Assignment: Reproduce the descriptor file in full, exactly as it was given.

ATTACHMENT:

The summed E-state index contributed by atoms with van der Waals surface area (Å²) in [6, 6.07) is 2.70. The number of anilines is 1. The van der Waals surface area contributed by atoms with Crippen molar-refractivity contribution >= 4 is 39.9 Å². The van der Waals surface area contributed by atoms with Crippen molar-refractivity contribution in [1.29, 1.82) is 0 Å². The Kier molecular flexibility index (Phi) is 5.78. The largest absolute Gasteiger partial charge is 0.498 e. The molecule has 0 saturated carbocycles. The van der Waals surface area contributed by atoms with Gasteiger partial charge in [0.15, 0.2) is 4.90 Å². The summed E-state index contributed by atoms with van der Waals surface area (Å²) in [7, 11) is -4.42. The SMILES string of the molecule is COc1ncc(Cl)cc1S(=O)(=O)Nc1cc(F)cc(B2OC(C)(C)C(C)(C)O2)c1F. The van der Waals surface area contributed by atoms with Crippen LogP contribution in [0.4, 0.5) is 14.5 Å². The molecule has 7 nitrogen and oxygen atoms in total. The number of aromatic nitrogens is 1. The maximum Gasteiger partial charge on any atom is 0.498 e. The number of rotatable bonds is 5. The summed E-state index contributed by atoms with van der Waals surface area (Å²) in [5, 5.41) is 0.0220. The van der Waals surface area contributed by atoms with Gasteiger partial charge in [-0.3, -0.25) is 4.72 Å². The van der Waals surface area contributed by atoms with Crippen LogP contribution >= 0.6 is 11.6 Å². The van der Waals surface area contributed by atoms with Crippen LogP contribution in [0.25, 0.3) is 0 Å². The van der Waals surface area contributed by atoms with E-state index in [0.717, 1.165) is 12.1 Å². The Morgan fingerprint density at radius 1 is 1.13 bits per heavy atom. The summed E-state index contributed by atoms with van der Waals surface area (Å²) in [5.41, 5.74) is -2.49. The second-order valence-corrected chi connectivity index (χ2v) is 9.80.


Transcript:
The summed E-state index contributed by atoms with van der Waals surface area (Å²) in [6, 6.07) is 2.70. The number of anilines is 1. The van der Waals surface area contributed by atoms with Crippen molar-refractivity contribution >= 4 is 39.9 Å². The van der Waals surface area contributed by atoms with Crippen molar-refractivity contribution in [1.29, 1.82) is 0 Å². The Kier molecular flexibility index (Phi) is 5.78. The largest absolute Gasteiger partial charge is 0.498 e. The molecule has 0 saturated carbocycles. The van der Waals surface area contributed by atoms with Gasteiger partial charge in [0.15, 0.2) is 4.90 Å². The summed E-state index contributed by atoms with van der Waals surface area (Å²) in [7, 11) is -4.42. The SMILES string of the molecule is COc1ncc(Cl)cc1S(=O)(=O)Nc1cc(F)cc(B2OC(C)(C)C(C)(C)O2)c1F. The van der Waals surface area contributed by atoms with Crippen LogP contribution in [0.4, 0.5) is 14.5 Å². The molecule has 7 nitrogen and oxygen atoms in total. The number of aromatic nitrogens is 1. The maximum Gasteiger partial charge on any atom is 0.498 e. The number of rotatable bonds is 5. The summed E-state index contributed by atoms with van der Waals surface area (Å²) in [5, 5.41) is 0.0220. The van der Waals surface area contributed by atoms with Gasteiger partial charge in [-0.3, -0.25) is 4.72 Å². The van der Waals surface area contributed by atoms with Crippen LogP contribution >= 0.6 is 11.6 Å². The van der Waals surface area contributed by atoms with Crippen LogP contribution in [0.25, 0.3) is 0 Å². The van der Waals surface area contributed by atoms with E-state index in [0.717, 1.165) is 12.1 Å². The Morgan fingerprint density at radius 1 is 1.13 bits per heavy atom. The summed E-state index contributed by atoms with van der Waals surface area (Å²) in [5.41, 5.74) is -2.49. The second-order valence-corrected chi connectivity index (χ2v) is 9.80.